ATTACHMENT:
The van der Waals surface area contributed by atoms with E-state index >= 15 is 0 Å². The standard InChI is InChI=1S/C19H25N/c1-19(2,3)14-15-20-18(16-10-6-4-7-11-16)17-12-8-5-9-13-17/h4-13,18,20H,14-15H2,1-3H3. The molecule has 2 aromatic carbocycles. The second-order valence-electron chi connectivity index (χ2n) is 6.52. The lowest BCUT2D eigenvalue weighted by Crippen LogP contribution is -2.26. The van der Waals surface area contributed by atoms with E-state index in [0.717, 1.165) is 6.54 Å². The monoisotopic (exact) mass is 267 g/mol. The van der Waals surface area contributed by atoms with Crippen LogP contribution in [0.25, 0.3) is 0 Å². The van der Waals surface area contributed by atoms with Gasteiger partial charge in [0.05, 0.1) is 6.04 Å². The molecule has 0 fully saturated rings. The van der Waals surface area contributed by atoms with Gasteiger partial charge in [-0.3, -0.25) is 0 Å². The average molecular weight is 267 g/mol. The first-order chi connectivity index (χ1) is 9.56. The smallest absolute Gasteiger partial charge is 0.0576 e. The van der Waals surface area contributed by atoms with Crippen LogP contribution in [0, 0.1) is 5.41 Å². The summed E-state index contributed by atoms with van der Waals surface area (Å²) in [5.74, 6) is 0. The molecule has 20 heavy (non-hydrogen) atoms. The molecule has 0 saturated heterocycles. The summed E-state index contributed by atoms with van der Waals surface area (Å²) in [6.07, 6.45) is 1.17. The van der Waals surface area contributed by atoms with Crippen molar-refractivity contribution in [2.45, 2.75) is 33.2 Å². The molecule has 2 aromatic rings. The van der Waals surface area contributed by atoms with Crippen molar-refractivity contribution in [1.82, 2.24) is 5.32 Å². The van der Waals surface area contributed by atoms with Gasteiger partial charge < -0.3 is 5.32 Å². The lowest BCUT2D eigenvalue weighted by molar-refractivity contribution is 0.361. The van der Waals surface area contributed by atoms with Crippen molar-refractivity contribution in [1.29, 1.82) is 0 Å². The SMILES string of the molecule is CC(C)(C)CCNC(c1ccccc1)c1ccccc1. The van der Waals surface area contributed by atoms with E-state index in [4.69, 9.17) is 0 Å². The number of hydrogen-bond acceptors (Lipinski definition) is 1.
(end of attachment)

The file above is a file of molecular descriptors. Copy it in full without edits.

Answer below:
The van der Waals surface area contributed by atoms with E-state index >= 15 is 0 Å². The standard InChI is InChI=1S/C19H25N/c1-19(2,3)14-15-20-18(16-10-6-4-7-11-16)17-12-8-5-9-13-17/h4-13,18,20H,14-15H2,1-3H3. The molecule has 2 aromatic carbocycles. The second-order valence-electron chi connectivity index (χ2n) is 6.52. The lowest BCUT2D eigenvalue weighted by Crippen LogP contribution is -2.26. The van der Waals surface area contributed by atoms with E-state index in [0.717, 1.165) is 6.54 Å². The monoisotopic (exact) mass is 267 g/mol. The van der Waals surface area contributed by atoms with Crippen LogP contribution in [0.25, 0.3) is 0 Å². The van der Waals surface area contributed by atoms with Gasteiger partial charge in [0.05, 0.1) is 6.04 Å². The molecule has 0 fully saturated rings. The van der Waals surface area contributed by atoms with Gasteiger partial charge in [-0.3, -0.25) is 0 Å². The average molecular weight is 267 g/mol. The first-order chi connectivity index (χ1) is 9.56. The smallest absolute Gasteiger partial charge is 0.0576 e. The van der Waals surface area contributed by atoms with Crippen LogP contribution in [0, 0.1) is 5.41 Å². The summed E-state index contributed by atoms with van der Waals surface area (Å²) in [5.74, 6) is 0. The molecule has 20 heavy (non-hydrogen) atoms. The molecule has 0 saturated heterocycles. The summed E-state index contributed by atoms with van der Waals surface area (Å²) in [6.07, 6.45) is 1.17. The van der Waals surface area contributed by atoms with Crippen molar-refractivity contribution in [2.45, 2.75) is 33.2 Å². The molecule has 2 aromatic rings. The van der Waals surface area contributed by atoms with Crippen molar-refractivity contribution in [1.82, 2.24) is 5.32 Å². The van der Waals surface area contributed by atoms with Gasteiger partial charge < -0.3 is 5.32 Å². The lowest BCUT2D eigenvalue weighted by molar-refractivity contribution is 0.361. The van der Waals surface area contributed by atoms with Crippen molar-refractivity contribution in [1.29, 1.82) is 0 Å². The SMILES string of the molecule is CC(C)(C)CCNC(c1ccccc1)c1ccccc1. The van der Waals surface area contributed by atoms with E-state index in [4.69, 9.17) is 0 Å². The number of hydrogen-bond acceptors (Lipinski definition) is 1.